Investing in startups? Here’s why portfolio size matters.
Creating consistent returns from venture investing is challenging, but there are definite strategies that can optimise your portfolio and reduce the chance of loss.
One question that is commonly asked is, how large should a portfolio be? You’ll find that the majority of funds aim to build a portfolio of anywhere between 5 and 15 investments on the basis that this small selection are hand-picked unicorns-to-be.
Unfortunately, probability dictates that in most cases, they won’t be. As investors know well, most startups fail within the first five years. What they might not know is that, according to research from Cambridge Associates, fund managers pick winners only 2.5% of the time. More than a decade of data reveals that out of more than 4,000 VC investment rounds annually, the top 100 generate between 70 and 100% of industry profits.
There is a more effective approach which draws on our findings about annual growth in the startup market as a whole, which you can read in full in our whitepaper.
In short, the UK startup market sees consistent annual growth, but the average annual growth of most UK VCs is much lower. How can funds go about more effectively capturing the annual growth of the market?
One part of the answer is: build larger portfolios.
We simulated the performance of portfolios of 10, 20, 30, 40, 50, 60, 70, and 80 investments, running each selection 10,000 times, then analysing the mean returns and variation of returns measured.
Our analysis showed that as the number of deals in the portfolio increased, the mean growth approached the mean of the cohort. Similarly, the variance of portfolio growth decreased as the portfolio size (sample size) increased. Simply put - the larger the portfolio, the more closely its growth will come to the overall growth of the UK startup market as a whole.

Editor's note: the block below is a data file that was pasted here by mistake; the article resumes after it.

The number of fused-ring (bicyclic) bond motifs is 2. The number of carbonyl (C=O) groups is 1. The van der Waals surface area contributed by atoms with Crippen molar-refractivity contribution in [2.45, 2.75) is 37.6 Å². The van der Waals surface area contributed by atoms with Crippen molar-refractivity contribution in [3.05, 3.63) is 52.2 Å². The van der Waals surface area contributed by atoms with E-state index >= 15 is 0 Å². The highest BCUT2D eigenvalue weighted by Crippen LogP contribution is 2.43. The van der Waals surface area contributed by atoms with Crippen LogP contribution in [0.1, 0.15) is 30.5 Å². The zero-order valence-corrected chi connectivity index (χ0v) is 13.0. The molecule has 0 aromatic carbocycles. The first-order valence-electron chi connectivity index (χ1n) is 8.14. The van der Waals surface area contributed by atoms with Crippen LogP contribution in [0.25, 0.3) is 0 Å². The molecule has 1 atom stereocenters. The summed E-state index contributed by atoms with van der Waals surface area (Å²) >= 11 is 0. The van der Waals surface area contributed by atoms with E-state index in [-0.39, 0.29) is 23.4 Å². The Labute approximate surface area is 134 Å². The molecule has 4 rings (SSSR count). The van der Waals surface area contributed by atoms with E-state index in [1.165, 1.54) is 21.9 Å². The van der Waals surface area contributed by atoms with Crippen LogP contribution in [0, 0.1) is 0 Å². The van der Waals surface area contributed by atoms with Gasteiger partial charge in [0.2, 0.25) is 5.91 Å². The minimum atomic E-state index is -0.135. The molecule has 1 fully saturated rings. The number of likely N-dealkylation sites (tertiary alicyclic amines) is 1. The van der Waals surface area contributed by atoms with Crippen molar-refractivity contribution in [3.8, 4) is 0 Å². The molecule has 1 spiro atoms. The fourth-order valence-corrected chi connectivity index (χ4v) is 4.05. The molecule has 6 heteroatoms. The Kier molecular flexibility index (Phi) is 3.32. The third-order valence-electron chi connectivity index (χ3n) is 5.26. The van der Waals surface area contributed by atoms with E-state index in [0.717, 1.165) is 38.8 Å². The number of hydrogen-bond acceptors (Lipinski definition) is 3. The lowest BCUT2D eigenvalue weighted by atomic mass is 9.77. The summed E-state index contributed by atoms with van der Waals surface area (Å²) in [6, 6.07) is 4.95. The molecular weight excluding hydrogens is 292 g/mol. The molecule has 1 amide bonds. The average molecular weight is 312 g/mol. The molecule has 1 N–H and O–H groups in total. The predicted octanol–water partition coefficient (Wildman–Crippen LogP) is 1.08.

A larger portfolio reduces growth variance, minimises the chance of losing capital, and improves the odds of a 3x return.
It was on the basis of these findings that SyndicateRoom’s approach, and our fund, Access EIS, was built. We selected 50 deals a year as a starting point for building our portfolio - it represented a balance between how many deals we could initially complete whilst reducing the variation of growth significantly. When these 50 deals are combined across three years to build a portfolio of 150 deals, we find that the probability of losing capital is significantly minimised (but will never be 0), whilst the odds of returning 3X of cash invested is higher than 50%.
There is more to it, of course. Replicating the growth of the market requires access to as broad a selection of deals as possible, and our analysis showed that if access to the top deciles of the population was not possible, this could have a marked effect on growth. We will explore this issue, and how our model was built to solve it, in a later article. But for the next time you are pondering the question, how large should my portfolio be, based on our research, the answer is: the larger the better.
Visit our website to find out more about our fund, Access EIS, and investing in startups.
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